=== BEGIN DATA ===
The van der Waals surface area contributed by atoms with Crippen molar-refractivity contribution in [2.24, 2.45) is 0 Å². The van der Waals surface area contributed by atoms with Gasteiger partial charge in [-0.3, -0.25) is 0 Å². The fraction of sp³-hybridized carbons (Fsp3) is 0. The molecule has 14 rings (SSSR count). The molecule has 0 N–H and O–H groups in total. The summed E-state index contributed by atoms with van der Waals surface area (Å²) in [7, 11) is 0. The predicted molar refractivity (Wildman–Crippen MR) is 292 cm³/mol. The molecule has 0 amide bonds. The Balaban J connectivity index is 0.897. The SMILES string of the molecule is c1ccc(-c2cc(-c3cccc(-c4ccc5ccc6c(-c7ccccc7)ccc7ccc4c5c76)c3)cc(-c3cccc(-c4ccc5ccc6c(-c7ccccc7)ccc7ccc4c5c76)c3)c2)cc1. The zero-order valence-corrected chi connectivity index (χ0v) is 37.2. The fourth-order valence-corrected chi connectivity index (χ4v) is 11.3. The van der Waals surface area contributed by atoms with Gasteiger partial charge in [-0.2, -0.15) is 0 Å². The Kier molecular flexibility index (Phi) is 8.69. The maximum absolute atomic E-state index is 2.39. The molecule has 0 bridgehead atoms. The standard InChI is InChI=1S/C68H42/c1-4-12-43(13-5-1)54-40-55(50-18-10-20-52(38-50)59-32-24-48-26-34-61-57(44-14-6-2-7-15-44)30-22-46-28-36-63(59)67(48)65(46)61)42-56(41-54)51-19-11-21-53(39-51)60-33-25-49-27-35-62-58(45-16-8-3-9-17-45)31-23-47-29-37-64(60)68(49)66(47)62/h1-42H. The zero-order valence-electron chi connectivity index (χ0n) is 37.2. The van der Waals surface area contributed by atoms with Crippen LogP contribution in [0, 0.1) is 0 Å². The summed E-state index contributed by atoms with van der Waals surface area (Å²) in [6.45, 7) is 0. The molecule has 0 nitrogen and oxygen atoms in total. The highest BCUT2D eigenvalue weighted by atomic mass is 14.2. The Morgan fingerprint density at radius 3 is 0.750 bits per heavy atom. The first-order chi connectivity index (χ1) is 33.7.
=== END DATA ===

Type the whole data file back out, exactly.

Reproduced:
The van der Waals surface area contributed by atoms with Crippen molar-refractivity contribution in [2.24, 2.45) is 0 Å². The van der Waals surface area contributed by atoms with Gasteiger partial charge in [-0.3, -0.25) is 0 Å². The fraction of sp³-hybridized carbons (Fsp3) is 0. The molecule has 14 rings (SSSR count). The molecule has 0 N–H and O–H groups in total. The summed E-state index contributed by atoms with van der Waals surface area (Å²) in [7, 11) is 0. The predicted molar refractivity (Wildman–Crippen MR) is 292 cm³/mol. The molecule has 0 amide bonds. The Balaban J connectivity index is 0.897. The SMILES string of the molecule is c1ccc(-c2cc(-c3cccc(-c4ccc5ccc6c(-c7ccccc7)ccc7ccc4c5c76)c3)cc(-c3cccc(-c4ccc5ccc6c(-c7ccccc7)ccc7ccc4c5c76)c3)c2)cc1. The zero-order valence-corrected chi connectivity index (χ0v) is 37.2. The fourth-order valence-corrected chi connectivity index (χ4v) is 11.3. The van der Waals surface area contributed by atoms with Gasteiger partial charge in [-0.2, -0.15) is 0 Å². The Kier molecular flexibility index (Phi) is 8.69. The maximum absolute atomic E-state index is 2.39. The molecule has 0 bridgehead atoms. The standard InChI is InChI=1S/C68H42/c1-4-12-43(13-5-1)54-40-55(50-18-10-20-52(38-50)59-32-24-48-26-34-61-57(44-14-6-2-7-15-44)30-22-46-28-36-63(59)67(48)65(46)61)42-56(41-54)51-19-11-21-53(39-51)60-33-25-49-27-35-62-58(45-16-8-3-9-17-45)31-23-47-29-37-64(60)68(49)66(47)62/h1-42H. The zero-order valence-electron chi connectivity index (χ0n) is 37.2. The van der Waals surface area contributed by atoms with Crippen LogP contribution in [0, 0.1) is 0 Å². The summed E-state index contributed by atoms with van der Waals surface area (Å²) in [6.45, 7) is 0. The molecule has 0 nitrogen and oxygen atoms in total. The highest BCUT2D eigenvalue weighted by atomic mass is 14.2. The Morgan fingerprint density at radius 3 is 0.750 bits per heavy atom. The first-order chi connectivity index (χ1) is 33.7.